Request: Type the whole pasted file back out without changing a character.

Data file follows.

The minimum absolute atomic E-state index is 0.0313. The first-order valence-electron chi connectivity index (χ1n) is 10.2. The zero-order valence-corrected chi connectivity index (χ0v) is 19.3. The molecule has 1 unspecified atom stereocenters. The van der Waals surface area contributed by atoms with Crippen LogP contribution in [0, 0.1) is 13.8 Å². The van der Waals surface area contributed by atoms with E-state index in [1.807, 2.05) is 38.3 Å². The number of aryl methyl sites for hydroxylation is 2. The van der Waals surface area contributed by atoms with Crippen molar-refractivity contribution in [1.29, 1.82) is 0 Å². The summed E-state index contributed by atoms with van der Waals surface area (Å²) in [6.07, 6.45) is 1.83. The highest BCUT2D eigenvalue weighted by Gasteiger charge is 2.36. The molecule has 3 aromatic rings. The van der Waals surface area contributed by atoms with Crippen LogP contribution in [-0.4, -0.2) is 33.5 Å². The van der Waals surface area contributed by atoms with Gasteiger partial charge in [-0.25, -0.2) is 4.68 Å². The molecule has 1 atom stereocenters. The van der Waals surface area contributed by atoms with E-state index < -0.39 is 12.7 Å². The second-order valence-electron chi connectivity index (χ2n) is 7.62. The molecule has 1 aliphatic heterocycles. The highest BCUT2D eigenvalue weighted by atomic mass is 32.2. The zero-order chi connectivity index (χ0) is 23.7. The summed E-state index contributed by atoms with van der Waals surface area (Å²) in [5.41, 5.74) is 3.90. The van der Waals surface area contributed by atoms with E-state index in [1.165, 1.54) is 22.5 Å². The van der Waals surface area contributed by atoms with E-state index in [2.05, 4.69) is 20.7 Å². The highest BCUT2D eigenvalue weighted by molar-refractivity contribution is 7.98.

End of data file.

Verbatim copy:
The minimum absolute atomic E-state index is 0.0313. The first-order valence-electron chi connectivity index (χ1n) is 10.2. The zero-order valence-corrected chi connectivity index (χ0v) is 19.3. The molecule has 1 unspecified atom stereocenters. The van der Waals surface area contributed by atoms with Crippen LogP contribution in [0, 0.1) is 13.8 Å². The van der Waals surface area contributed by atoms with E-state index in [1.807, 2.05) is 38.3 Å². The number of aryl methyl sites for hydroxylation is 2. The van der Waals surface area contributed by atoms with Crippen molar-refractivity contribution in [1.29, 1.82) is 0 Å². The summed E-state index contributed by atoms with van der Waals surface area (Å²) in [6.07, 6.45) is 1.83. The highest BCUT2D eigenvalue weighted by Gasteiger charge is 2.36. The molecule has 3 aromatic rings. The van der Waals surface area contributed by atoms with Crippen LogP contribution in [-0.4, -0.2) is 33.5 Å². The van der Waals surface area contributed by atoms with Gasteiger partial charge in [-0.25, -0.2) is 4.68 Å². The molecule has 1 atom stereocenters. The van der Waals surface area contributed by atoms with E-state index < -0.39 is 12.7 Å². The second-order valence-electron chi connectivity index (χ2n) is 7.62. The molecule has 1 aliphatic heterocycles. The highest BCUT2D eigenvalue weighted by atomic mass is 32.2. The zero-order chi connectivity index (χ0) is 23.7. The summed E-state index contributed by atoms with van der Waals surface area (Å²) in [5.41, 5.74) is 3.90. The van der Waals surface area contributed by atoms with E-state index in [1.165, 1.54) is 22.5 Å². The van der Waals surface area contributed by atoms with E-state index in [2.05, 4.69) is 20.7 Å². The highest BCUT2D eigenvalue weighted by molar-refractivity contribution is 7.98.